California is home to a burgeoning nontraditional workforce. The state’s laws and regulations recognize many types of engagements beyond the traditional employer-employee relationship, so long as the rules and regulations that establish and maintain these arrangements are respected. This program will examine just how companies and nontraditional workers get the job done, while remaining compliant
With summer right around the corner, many high school and college students are preparing to begin unpaid internship programs at companies across the country. Such programs have long been considered a staple for U.S. businesses, as well as a valuable option for students seeking opportunities that will offer them real-world experience while opening doors in their sought-after career fields. But in recent years, these internship programs have come under intense scrutiny and fierce legal attack. Indeed, employers in a broad swath of industries have faced a veritable flood of class and collective actions challenging the legality of their unpaid internship programs.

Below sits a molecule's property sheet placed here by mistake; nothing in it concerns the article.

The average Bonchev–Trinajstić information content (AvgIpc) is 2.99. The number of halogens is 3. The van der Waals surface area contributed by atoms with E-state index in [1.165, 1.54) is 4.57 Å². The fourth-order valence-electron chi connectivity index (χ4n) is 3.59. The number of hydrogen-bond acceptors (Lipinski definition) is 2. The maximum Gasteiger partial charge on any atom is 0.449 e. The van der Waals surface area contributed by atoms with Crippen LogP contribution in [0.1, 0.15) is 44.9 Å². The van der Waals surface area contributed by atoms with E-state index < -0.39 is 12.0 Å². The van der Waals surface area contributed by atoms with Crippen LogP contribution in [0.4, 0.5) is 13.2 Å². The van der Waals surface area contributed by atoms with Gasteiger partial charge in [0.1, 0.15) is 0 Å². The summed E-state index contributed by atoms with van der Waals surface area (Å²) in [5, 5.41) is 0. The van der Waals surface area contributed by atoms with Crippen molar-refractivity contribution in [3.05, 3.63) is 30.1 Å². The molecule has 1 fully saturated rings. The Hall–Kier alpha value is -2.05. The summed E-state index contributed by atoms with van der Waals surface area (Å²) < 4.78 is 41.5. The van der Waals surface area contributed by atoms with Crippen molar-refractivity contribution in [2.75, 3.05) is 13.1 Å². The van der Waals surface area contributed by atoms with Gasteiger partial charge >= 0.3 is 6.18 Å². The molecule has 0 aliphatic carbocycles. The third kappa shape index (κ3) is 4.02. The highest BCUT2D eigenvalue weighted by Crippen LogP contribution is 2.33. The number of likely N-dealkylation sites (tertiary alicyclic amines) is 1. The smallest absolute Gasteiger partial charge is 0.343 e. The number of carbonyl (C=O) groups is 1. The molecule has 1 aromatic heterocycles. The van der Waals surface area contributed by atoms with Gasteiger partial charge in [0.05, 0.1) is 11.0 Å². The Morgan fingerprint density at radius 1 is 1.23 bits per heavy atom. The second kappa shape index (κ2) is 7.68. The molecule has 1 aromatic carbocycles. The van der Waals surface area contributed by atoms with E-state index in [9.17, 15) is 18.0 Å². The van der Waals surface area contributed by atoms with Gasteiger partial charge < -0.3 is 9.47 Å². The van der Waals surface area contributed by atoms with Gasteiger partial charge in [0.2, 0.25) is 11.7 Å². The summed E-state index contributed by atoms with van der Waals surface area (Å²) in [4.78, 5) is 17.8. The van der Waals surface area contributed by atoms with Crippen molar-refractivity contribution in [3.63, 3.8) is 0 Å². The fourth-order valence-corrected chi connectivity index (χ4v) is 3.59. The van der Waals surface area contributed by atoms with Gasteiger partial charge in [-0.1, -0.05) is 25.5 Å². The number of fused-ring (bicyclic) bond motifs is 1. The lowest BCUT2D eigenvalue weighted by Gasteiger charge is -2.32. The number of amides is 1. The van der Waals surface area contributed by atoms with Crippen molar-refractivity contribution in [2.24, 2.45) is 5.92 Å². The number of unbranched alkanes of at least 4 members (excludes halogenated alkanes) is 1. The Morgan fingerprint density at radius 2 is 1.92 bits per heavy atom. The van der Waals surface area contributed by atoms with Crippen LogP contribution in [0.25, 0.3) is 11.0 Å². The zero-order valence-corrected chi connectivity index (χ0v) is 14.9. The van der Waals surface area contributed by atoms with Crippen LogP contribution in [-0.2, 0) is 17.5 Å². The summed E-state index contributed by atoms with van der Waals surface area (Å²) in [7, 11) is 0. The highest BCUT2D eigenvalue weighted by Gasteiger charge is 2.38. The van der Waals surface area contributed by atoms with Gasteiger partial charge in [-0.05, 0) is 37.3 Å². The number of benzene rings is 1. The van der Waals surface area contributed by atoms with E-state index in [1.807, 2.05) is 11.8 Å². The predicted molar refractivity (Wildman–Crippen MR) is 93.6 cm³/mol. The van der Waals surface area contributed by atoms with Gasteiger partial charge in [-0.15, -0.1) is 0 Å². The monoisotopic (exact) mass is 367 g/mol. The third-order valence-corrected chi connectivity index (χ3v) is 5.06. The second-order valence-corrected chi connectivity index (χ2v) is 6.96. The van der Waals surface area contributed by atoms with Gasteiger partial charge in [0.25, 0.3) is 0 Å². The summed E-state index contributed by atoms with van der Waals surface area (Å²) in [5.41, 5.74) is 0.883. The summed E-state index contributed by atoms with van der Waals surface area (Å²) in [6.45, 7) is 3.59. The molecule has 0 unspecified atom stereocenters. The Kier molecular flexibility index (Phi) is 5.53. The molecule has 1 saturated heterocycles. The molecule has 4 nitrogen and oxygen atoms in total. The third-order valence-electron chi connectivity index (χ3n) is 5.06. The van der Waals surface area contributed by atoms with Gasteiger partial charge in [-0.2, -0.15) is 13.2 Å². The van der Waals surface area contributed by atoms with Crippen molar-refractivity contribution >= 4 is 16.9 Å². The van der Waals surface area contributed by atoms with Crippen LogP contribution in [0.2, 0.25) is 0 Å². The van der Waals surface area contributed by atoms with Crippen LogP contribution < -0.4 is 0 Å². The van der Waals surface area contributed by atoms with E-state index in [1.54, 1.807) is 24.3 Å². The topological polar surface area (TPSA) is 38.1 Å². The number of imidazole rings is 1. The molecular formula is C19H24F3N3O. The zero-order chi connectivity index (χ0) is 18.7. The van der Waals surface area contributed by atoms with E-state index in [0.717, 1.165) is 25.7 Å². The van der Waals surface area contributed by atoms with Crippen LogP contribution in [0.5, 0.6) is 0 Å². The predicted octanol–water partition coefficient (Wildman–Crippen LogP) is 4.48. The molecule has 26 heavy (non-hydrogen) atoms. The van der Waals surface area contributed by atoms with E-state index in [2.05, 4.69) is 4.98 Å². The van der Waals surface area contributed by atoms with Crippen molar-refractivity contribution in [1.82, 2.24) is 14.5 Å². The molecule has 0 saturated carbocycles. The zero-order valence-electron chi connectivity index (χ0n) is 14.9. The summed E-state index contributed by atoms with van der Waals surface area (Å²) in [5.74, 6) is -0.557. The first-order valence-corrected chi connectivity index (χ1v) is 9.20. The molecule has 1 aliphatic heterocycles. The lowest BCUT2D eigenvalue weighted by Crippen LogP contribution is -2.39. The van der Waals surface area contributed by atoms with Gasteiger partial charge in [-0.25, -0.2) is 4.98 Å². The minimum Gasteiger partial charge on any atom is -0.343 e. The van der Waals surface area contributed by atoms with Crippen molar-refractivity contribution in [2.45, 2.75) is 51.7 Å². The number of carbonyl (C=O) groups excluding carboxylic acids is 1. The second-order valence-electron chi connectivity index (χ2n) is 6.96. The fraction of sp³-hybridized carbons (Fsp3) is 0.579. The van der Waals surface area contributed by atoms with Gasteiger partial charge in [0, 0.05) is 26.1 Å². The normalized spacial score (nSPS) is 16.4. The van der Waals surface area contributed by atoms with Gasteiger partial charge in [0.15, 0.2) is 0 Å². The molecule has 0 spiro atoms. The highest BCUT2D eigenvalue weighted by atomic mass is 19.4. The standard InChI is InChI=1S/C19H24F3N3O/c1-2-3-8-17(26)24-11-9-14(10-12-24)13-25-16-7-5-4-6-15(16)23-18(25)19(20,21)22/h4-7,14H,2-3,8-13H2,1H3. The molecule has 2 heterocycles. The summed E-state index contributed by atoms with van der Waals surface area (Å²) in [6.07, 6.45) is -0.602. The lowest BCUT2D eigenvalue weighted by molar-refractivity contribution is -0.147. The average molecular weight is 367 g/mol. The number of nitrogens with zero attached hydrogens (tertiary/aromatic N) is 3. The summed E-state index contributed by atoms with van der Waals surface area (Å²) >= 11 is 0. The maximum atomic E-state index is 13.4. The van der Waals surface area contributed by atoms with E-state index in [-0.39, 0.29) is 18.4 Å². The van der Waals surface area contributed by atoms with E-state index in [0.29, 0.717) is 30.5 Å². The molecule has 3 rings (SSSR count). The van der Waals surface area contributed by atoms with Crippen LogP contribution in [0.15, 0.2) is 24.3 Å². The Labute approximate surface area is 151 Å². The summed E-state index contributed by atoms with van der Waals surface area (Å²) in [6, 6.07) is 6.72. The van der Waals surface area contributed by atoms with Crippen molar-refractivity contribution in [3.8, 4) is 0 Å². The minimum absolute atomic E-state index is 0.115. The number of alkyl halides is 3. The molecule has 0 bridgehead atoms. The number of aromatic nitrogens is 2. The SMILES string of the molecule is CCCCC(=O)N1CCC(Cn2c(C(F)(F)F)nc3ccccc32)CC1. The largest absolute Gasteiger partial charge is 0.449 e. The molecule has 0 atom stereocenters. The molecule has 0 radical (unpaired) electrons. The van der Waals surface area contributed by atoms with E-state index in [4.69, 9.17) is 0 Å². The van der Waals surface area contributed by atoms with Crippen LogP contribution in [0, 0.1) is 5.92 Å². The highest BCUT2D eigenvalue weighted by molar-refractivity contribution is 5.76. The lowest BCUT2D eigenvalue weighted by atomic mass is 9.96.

Propelled by a continuously aggressive plaintiffs’ bar, these suits have attempted to hold companies liable under the federal Fair Labor Standards Act (FLSA) and parallel state laws under the theory that the sponsoring employers are unlawfully withholding minimum wage and overtime pay from their interns, while reaping the benefits of their “free” labor. Victory for the intern-plaintiffs in these suits means not only back pay with interest, but also hefty attorneys’ fees. Indeed, these suits have become so costly to defend that several high-profile companies have elected to discontinue their internship programs altogether.
So, with intern “season” upon us, let’s review whether your company’s internship program is compliant with applicable wage and hour laws, and, if not, what you can do to bring the program into compliance..Continue Reading Arrival of Intern Season Means Prep Work For Employers is Key